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Contribution: Seniors are not averse to technology. We not justdesigning for their needs 2022

Seniors are definitely less tech savvy than the younger generation who grew up with it. My parents are from the World War II generation, long before I had personal computers, let alone the Internet. Trying to help out your aging mom by email is a challenge. But just because some people may not know how to use TikTok, what is a non-fungible token or how WiFi is supposed to work doesn’t mean they are fascinated by the technology.

Of course, it’s harder for seniors to adapt to new technology. Still, most older people have a smartphone and often post on social media and video chat with their grandchildren.

Many digital health companies mistakenly assume that because some older people struggle with new technology in the first place, they are completely against it. The problem is that digital health companies often fail to design products with superiors in mind.

With the boom in virtual health, a wave of innovation and new technology is making aging at home possible for senior citizens. This explosion in consumer-focused digital health is basically about turning healthcare delivery upside down – from patient visits to a healthcare system from time to time to a system where healthcare is available on our terms 24/7. Is in the back pocket.

For senior citizens who are less physically mobile and may lack transportation and support, this consideration is even more important. Technology can greatly benefit older people, making it convenient and safe to connect with healthcare professionals and follow virtual health plans from the comfort of their own homes. In fact, according to an AARP report, technology use among people aged 50 and older has skyrocketed during the pandemic. According to the Pew Research Center, over the past decade, older people have increasingly adopted technology such as smartphones and tablets and have used social media. In business terms, senior citizens make up a good portion of the population, and Medicare spending of about $830 billion in 2020 accounts for 20% of total national health care spending.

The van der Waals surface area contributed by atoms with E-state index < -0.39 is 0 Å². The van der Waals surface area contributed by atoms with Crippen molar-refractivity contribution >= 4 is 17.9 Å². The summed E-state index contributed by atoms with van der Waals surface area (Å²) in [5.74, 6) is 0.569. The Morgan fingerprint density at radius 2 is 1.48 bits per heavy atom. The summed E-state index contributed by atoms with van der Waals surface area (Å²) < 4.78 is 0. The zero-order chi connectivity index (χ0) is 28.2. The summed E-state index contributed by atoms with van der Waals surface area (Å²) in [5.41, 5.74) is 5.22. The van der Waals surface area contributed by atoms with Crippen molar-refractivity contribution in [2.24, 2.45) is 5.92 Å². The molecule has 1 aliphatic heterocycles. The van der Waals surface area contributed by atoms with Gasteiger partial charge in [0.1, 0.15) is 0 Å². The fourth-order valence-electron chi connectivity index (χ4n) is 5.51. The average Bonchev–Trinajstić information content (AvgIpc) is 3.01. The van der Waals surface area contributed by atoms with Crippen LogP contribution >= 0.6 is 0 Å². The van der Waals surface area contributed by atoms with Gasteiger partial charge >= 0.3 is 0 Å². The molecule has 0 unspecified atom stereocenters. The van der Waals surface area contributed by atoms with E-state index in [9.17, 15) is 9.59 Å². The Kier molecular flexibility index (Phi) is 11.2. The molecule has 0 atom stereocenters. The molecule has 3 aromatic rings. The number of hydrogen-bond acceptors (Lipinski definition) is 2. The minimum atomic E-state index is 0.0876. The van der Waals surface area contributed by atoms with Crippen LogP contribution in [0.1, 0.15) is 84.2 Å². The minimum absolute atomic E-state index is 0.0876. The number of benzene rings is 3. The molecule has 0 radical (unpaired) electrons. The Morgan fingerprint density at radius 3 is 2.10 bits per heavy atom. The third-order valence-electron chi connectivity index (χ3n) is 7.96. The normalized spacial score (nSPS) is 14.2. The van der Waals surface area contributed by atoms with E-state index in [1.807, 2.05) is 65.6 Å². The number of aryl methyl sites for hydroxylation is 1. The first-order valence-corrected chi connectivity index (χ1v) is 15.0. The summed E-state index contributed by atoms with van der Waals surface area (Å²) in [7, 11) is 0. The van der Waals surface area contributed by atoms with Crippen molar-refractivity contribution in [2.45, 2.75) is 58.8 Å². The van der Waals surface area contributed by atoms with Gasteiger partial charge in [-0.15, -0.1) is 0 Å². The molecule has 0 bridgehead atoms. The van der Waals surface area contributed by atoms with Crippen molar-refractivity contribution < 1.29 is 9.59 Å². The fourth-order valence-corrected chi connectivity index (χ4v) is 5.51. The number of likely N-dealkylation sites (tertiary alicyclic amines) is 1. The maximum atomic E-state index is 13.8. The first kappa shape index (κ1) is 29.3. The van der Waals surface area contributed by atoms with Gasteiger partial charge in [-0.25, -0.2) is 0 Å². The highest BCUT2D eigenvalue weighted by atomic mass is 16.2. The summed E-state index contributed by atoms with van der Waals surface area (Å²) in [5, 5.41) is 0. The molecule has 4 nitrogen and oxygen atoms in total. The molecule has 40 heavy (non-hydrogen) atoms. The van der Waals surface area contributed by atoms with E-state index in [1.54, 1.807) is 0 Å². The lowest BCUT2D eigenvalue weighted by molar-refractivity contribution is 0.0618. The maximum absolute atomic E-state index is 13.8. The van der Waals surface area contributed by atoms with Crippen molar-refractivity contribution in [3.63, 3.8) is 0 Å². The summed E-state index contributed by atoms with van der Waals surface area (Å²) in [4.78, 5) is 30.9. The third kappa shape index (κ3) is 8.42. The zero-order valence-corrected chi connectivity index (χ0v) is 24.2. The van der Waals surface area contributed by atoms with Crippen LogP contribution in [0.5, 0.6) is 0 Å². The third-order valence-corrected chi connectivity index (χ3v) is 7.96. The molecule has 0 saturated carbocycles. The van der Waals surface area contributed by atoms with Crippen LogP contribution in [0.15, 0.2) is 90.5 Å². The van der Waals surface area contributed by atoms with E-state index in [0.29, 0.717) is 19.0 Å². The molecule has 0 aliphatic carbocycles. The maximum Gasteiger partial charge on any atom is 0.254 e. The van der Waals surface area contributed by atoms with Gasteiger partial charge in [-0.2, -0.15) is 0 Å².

The emerging definition of ‘elderly’

The definition of “old” is not what it used to be. The next generation of seniors will spend most of their middle years using the Internet, smartphones, tablets, and various software applications, which will put them in a better position to navigate the next iteration of high-tech gadgets and gadgets. Soon there will be no generation that is not used to the technology associated with daily activities.

For better or worse, retirement isn’t as guaranteed as it was before, because more people continue to work after 65 — either because they have to, or they want to. According to a 2021 survey, nearly one in five seniors said they planned to work after age 70, and another 12% reported they would work full-time for the rest of their lives. The image of a senior sitting in a rocking chair drinking lemonade all day is no longer accurate, if it ever was. For those working in their golden years, many will continue to use new and relevant technology on a regular basis.